Kolkata: The hand that once rocked the cradle of Indian politics has weakened over the years. The name that roused respect and confidence in people now evokes pity. From one election to the other it has been the fall and fall of the Congress in West Bengal in particular and the country as a whole.
In the last Lok Sabha election, the party just managed to win two seats – Maldah Dakshin and Baharampur – with a thin margin of votes, a reduction from the four seats in 2014. The voting percentage in 2019 (5.4per cent) reduced by about 40 per cent from 2014 (9.73 per cent) and about 55 per cent from 2016 (12.7 per cent, assembly elections).
There are several reasons which have put the West Bengal Pradesh Congress Committee (WBPCC) on a wobbly platform, the most important being loss of credibility.
The national party tried to get into an electoral alliance with the Left both in the 2016 state elections and the 2019 Lok Sabha election. Before this, the party aligned with the Trinamool Congress to fight the 2009 Lok Sabha election. The party had won six seats. In 2014 again, there was a move to align with TMC and former state party chief Manas Bhunia had called it a “rational move”.
Such frivolous decisions of a national entity not only put its supporters in a quandary but also made the electorate perturbed about the Congress’s stand. In course of time, voters lost confidence in the party.
The party’s lack of strong leadership that could counter the Trinamool Congress or the BJP was another reason that weakened it from within. Moloy Ghosh, a former district secretary of the party, did not mince his words when he said some of the senior leaders of the Congress had vested interest and did not work for the benefit of the Congress.
“First Adhir Chowdhury was removed (as state Congress president in 2018) that adversely affected the party. Second, several seats in South Bengal were traded. Third, leaders with no credibility are holding the plum posts in the state and not allowing or grooming new and capable leaders… Had an alliance been stitched with the CPM, the Congress might have retained its four seats,” Ghosh said.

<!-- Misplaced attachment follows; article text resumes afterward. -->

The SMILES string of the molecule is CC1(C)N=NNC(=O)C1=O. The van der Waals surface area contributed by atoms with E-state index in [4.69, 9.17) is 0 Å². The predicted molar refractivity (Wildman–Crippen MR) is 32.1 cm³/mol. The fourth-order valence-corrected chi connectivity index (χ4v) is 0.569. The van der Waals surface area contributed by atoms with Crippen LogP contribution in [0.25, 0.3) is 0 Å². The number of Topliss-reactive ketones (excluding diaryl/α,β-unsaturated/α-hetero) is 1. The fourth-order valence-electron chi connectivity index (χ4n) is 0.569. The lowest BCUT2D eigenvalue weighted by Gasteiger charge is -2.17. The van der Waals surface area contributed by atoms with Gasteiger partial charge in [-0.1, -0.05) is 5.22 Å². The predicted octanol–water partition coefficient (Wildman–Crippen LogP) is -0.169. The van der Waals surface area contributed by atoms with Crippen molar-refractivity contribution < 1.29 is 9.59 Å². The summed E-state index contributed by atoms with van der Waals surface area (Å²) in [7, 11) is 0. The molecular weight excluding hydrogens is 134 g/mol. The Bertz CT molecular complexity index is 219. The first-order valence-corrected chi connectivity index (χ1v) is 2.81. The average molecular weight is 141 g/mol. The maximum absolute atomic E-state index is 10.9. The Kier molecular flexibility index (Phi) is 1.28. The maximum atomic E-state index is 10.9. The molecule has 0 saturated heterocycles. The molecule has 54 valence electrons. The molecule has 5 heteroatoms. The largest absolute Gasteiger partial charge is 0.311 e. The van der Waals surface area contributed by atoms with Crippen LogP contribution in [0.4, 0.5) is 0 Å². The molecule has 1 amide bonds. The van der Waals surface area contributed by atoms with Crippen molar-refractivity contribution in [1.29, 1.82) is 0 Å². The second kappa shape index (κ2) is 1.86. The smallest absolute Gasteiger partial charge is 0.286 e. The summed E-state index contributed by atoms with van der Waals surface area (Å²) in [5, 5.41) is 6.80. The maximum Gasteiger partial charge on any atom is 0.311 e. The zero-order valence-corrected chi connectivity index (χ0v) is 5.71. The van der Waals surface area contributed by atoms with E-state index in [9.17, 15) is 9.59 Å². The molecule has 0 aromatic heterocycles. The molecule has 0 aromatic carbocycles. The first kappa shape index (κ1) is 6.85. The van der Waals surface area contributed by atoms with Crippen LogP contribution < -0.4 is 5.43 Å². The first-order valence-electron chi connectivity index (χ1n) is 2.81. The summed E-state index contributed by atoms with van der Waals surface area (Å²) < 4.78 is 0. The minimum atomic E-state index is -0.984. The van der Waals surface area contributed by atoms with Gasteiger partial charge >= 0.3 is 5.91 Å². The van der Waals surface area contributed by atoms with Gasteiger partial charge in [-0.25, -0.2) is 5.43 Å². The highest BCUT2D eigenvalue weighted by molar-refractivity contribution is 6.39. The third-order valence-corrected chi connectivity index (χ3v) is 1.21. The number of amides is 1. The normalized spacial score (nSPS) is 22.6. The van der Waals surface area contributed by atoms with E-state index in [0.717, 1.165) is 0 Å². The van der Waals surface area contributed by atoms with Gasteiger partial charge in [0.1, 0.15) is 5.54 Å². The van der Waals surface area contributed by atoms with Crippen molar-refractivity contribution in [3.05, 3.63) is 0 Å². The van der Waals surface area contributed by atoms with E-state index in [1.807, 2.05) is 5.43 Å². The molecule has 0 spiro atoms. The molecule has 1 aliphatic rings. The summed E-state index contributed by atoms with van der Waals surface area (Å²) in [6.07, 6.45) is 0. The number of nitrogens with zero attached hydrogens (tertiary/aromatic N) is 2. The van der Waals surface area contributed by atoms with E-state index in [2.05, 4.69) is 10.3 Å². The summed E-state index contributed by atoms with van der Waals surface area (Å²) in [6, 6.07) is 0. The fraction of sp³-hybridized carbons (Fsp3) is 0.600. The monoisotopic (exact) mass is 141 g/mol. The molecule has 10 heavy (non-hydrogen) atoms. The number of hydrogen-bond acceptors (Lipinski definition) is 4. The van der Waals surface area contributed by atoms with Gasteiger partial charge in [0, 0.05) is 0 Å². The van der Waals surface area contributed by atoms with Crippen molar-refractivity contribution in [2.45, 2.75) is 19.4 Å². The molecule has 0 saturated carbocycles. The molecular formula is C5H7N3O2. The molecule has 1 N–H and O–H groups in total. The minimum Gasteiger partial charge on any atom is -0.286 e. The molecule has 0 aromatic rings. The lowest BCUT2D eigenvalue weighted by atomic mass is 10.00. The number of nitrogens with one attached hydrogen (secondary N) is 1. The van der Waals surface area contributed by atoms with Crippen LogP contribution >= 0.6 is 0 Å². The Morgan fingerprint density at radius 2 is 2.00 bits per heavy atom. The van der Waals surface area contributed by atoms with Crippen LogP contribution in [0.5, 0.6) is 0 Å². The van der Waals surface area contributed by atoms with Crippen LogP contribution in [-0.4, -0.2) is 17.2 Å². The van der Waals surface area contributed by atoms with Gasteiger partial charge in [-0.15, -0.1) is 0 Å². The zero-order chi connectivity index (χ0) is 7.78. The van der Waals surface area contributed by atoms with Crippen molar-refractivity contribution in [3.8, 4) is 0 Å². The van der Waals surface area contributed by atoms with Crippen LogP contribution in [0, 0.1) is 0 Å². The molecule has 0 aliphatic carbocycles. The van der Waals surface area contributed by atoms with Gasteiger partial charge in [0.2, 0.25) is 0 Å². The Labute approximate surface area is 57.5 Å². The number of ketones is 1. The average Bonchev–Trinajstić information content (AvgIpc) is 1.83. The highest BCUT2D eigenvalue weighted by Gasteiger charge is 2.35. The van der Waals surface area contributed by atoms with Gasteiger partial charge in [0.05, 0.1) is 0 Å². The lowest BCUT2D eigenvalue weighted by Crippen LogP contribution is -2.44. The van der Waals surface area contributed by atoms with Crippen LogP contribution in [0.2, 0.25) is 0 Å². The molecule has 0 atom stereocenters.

Om Prakash Mishra, who resigned as WBPCC vice-president after the 2019 poll debacle, also feels the same.
Mishra, who had been batting for an electoral adjustment with Left parties, said, “The performance of the party was the worst in West Bengal and according to me the reason is that the leadership here deliberately did not get into seat adjustment with the Left till the last minute. This was no innocent step but was meant to directly help the BJP… We won two (Lok Sabha) seats but these are the two constituencies where the Left did not put up their candidates… Both the Congress and the Left experienced sabotage at the highest level.”
Polarisation of votes and weak infrastructure at the grassroots level, as pointed out by WBPCC president Somen Mitra, and the ongoing Modi wave have also affected the party’s chances to a great extent. “Voters thought that the alternative to TMC is BJP and not the Congress,” said Abu Hasem Khan Chowdhury, the MP from Maldah (Dakshin).
Pointing out that the political arena in West Bengal is now divided into BJP and non-BJP, Mishra said the next course of action before the assembly elections in 2021 should be “to have political understanding with the TMC”.
“I am not in favour of any alliance but I think that BJP should be identified as the prime focus of our political campaign… There should be a calibrated understanding with the TMC,” he added.
But both Mitra and Baharampur MP Adhir Choudhury ruled out alliance with the TMC. “Mamata Banerjee should feel threatened by the upsurge of BJP in West Bengal and not us because we have nothing to lose,” said the former WBPCC chief as he outrightly rejected any alliance or understanding with the Trinamool Congress.
Mitra, on the other hand, said the Congress did try to come to an understanding with the TMC but “the Trinamool took advantage of that and weakened our party” by poaching Congress men and there is no way an understanding is possible now.
On how the Congress will plan its strategy before the Assembly elections, Mitra said, “We will go for an understanding with the Left and fight against both TMC and BJP. We will also act to regain voters’ confidence.”
The party needs to increase its visibility and credibility will follow, believes the Baharampur MP. “In politics, you cannot predict anything. True that we are not in a good position at the moment but things can always change. If we don’t increase our credibility voters will not accept us. Nothing will happen if we sit at home,” was Chowdhury’s blunt reply.
The Congress should also strengthen its units at the grassroots level. “The high command should decide what strategy should be followed before 2021. But I feel, the Congress should revive grassroots units to make the party relevant. In some pockets we are strong and we have to do the same in every district, village and booth. Strong local leaders should be groomed… I am positive the Congress can bring about change at all levels and in every sphere. There is always scope and hope to turn around,” said party’s Sujapur MLA Isha Khan Chowdhury.
Political observers say that, to revive the party and increase its visibility, the Congress should start acting on war footing. However, the national leadership is still unsure about who to project as the chief of AICC. Such indecisiveness and leadership crisis will not only impact the party nationally but also affect its state and local units.
Ghosh said many former members of the Congress who switched to the TMC want to come back but they are unsure about the future and leadership.